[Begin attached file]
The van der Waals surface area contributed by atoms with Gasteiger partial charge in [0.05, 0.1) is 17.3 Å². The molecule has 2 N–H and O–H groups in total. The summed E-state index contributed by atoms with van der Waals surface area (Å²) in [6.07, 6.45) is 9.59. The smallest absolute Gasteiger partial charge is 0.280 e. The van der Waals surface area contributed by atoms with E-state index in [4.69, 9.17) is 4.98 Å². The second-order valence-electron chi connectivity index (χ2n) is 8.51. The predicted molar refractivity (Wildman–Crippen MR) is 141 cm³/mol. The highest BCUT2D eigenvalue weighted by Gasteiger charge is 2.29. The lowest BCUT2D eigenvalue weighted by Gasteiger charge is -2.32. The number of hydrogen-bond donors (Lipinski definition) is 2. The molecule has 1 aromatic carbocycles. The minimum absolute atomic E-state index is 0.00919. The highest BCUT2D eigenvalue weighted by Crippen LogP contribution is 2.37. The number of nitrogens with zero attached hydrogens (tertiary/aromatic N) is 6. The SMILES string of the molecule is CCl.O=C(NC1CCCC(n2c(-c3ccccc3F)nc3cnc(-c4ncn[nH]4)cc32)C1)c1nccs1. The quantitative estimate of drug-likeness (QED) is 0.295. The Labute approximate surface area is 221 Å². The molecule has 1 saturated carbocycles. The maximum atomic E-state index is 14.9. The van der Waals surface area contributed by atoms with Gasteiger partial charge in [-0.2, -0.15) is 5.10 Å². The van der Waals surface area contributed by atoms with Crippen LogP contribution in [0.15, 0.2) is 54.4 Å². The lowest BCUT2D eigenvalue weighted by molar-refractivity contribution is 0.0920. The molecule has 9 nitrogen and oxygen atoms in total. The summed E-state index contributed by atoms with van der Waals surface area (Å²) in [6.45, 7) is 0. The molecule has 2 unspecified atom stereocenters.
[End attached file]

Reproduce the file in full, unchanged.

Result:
The van der Waals surface area contributed by atoms with Gasteiger partial charge in [0.05, 0.1) is 17.3 Å². The molecule has 2 N–H and O–H groups in total. The summed E-state index contributed by atoms with van der Waals surface area (Å²) in [6.07, 6.45) is 9.59. The smallest absolute Gasteiger partial charge is 0.280 e. The van der Waals surface area contributed by atoms with E-state index in [4.69, 9.17) is 4.98 Å². The second-order valence-electron chi connectivity index (χ2n) is 8.51. The predicted molar refractivity (Wildman–Crippen MR) is 141 cm³/mol. The highest BCUT2D eigenvalue weighted by Gasteiger charge is 2.29. The lowest BCUT2D eigenvalue weighted by Gasteiger charge is -2.32. The number of hydrogen-bond donors (Lipinski definition) is 2. The molecule has 1 aromatic carbocycles. The minimum absolute atomic E-state index is 0.00919. The highest BCUT2D eigenvalue weighted by Crippen LogP contribution is 2.37. The number of nitrogens with zero attached hydrogens (tertiary/aromatic N) is 6. The SMILES string of the molecule is CCl.O=C(NC1CCCC(n2c(-c3ccccc3F)nc3cnc(-c4ncn[nH]4)cc32)C1)c1nccs1. The quantitative estimate of drug-likeness (QED) is 0.295. The Labute approximate surface area is 221 Å². The molecule has 1 saturated carbocycles. The maximum atomic E-state index is 14.9. The van der Waals surface area contributed by atoms with Gasteiger partial charge in [-0.2, -0.15) is 5.10 Å². The van der Waals surface area contributed by atoms with Crippen LogP contribution in [0.15, 0.2) is 54.4 Å². The lowest BCUT2D eigenvalue weighted by molar-refractivity contribution is 0.0920. The molecule has 9 nitrogen and oxygen atoms in total. The summed E-state index contributed by atoms with van der Waals surface area (Å²) in [6.45, 7) is 0. The molecule has 2 unspecified atom stereocenters.